Henan provincial and Shangqiu city authorities have gone to the scene to start an investigation. Authorities have yet to release details on the victims.

FILE PHOTO: Firefighters try to extinguish fire near Honghuaerji Town in northern China's Inner Mongolia autonomous region on May 17, 2006.
FILE PHOTO: Firefighters try to extinguish fire near Honghuaerji Town in northern China's Inner Mongolia autonomous region on May 17, 2006. (AP)

At least 18 people have been killed and 16 injured when a fire broke out at a martial arts school in central China.

Local media reported on Friday that most of the victims were boarding pupils aged between seven and 16.

The fire had been extinguished and authorities were investigating the cause of the blaze, the statement from Zhecheng county government said.

The manager of the centre in Henan province has been arrested by police, the statement added.

There were 34 boarding students on the premises when the fire broke out, according to local government staff quoted by Beijing Toutiao News.

Four people were severely injured and 12 have light injuries, according to the short statement from authorities in the city of Shangqiu, which oversees Zhecheng county in Henan, where the fire occurred.

Safety regulations under question

Provincial party chief Lou Yangsheng told local media that the tragedy was a "profound lesson" which all cities and counties in Henan should learn from to eliminate future risks.

Henan is the birthplace of traditional Chinese martial arts, and is home to many kung fu academies.

Among the largest is the famous Shaolin Martial Arts School, which has hundreds of teachers and tens of thousands of students, according to its website.

The Shaolin Monastery in the city of Dengfeng is also famed for its fighting monks.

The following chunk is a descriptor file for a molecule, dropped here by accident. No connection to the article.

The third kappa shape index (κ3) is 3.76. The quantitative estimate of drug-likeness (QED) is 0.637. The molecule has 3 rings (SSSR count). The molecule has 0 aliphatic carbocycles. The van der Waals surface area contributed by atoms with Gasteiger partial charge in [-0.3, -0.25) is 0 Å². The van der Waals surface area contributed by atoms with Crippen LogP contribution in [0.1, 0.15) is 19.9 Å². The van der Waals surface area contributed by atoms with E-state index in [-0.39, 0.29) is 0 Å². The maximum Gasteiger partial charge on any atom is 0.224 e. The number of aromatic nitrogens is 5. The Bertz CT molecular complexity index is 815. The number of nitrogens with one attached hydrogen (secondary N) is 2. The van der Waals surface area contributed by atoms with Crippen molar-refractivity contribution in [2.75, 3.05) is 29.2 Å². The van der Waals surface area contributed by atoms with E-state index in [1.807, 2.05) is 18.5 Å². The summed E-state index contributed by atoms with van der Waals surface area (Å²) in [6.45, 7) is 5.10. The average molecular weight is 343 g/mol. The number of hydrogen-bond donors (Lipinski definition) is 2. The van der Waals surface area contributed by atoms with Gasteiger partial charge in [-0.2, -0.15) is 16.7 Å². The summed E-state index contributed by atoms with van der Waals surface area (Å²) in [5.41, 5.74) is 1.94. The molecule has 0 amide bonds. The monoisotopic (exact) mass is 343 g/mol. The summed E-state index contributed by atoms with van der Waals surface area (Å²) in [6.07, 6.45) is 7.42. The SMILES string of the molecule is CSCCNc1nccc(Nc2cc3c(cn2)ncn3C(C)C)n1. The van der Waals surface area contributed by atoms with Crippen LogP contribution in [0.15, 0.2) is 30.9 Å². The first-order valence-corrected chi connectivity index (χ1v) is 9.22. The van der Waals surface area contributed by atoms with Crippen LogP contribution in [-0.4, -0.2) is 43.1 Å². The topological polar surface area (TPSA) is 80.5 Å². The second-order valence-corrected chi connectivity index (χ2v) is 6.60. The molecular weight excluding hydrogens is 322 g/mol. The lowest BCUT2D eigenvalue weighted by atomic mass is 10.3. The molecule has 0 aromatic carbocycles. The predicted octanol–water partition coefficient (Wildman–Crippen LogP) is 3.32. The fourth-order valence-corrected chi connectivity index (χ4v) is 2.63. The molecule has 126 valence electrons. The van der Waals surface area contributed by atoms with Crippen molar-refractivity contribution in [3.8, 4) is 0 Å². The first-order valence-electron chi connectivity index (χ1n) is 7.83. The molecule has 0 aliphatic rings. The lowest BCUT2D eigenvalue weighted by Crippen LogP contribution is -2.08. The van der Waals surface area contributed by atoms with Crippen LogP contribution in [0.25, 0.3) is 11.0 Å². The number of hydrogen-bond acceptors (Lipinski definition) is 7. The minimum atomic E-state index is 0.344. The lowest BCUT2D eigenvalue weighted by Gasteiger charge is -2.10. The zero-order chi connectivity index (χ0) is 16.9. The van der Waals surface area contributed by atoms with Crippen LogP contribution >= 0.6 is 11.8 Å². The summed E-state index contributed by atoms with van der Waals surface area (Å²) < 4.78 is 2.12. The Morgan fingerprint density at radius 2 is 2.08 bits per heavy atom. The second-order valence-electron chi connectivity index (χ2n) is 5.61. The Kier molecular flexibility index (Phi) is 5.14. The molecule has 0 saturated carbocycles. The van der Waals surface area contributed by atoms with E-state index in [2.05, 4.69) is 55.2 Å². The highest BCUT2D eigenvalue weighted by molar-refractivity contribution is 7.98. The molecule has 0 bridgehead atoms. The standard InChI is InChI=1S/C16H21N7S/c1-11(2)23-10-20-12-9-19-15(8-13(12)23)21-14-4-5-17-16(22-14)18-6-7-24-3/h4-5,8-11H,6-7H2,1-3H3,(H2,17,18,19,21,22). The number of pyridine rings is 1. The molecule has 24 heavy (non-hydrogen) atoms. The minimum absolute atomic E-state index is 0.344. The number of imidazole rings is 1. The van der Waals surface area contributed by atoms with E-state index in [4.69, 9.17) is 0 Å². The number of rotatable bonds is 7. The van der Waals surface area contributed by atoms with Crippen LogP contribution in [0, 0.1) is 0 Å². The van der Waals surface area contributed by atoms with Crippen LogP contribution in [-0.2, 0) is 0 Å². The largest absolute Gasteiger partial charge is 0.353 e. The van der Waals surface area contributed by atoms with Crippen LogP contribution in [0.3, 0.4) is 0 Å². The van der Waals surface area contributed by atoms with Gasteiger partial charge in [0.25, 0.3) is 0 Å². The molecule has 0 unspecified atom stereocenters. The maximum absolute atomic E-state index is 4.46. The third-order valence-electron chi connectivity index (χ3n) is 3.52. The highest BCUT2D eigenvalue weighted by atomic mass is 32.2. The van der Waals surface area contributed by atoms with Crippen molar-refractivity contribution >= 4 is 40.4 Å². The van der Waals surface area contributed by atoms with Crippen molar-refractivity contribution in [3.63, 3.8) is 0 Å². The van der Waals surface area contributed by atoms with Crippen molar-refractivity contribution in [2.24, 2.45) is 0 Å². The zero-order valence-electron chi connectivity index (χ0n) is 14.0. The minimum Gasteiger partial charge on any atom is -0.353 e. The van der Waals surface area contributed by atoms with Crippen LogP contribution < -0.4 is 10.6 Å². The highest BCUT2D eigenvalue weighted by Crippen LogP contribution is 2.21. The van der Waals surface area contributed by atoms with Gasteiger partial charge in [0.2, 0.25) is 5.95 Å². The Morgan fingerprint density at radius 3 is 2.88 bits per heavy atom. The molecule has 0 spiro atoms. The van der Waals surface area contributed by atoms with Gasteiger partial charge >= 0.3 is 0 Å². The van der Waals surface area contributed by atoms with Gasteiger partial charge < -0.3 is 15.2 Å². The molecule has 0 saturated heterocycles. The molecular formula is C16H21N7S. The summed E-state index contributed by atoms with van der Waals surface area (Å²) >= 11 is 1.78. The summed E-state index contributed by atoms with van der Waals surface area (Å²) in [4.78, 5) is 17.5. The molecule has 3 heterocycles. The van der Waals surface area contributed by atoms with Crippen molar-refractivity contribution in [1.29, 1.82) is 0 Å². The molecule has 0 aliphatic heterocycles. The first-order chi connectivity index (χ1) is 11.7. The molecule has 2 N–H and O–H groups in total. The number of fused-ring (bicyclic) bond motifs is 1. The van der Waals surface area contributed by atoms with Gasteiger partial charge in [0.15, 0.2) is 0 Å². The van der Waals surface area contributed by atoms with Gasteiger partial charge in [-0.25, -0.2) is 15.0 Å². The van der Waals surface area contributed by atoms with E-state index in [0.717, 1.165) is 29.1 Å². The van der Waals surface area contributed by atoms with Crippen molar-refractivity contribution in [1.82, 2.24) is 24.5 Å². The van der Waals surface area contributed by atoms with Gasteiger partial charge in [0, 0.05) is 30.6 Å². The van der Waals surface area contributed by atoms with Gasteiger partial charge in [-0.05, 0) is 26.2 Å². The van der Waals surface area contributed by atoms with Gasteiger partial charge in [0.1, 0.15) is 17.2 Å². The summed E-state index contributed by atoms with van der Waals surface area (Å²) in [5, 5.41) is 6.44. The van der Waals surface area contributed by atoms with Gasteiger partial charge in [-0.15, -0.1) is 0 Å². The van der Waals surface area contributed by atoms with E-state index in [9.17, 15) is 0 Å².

Social media users started to call for better fire safety standards online as a hashtag for the fire quickly garnered over 1.5 million views.

Past fatal incidents

Fatal fires are common in China, where safety regulations are widely flouted and enforcement is often lax.

More than two dozen people were killed in two blazes in Beijing's migrant neighbourhoods in 2017.

The first fire, which killed 19 people in November that year, prompted authorities to begin tearing down unsafe buildings in the capital, driving hundreds of thousands of residents out in the middle of winter.

A huge blaze that swept a 28-storey Shanghai residential block in 2010 killed 58 people.

READ MORE: Several dead in China gas line explosion

The accident comes at a sensitive time for China's ruling Communist Party as it ramps up security preparations before its 100th anniversary celebrations on July 1.

Following a spate of deadly mine accidents in the past few weeks, local authorities this month suspended operations at coal mines in Henan, Jiangxi and Hubei provinces in the run-up to the anniversary.

In one week in June alone, over 30 workers were killed in two separate gas explosions at mines in Henan and Hubei.

READ MORE: Workers trapped in China gold mine send note up to rescuers

Source: AFP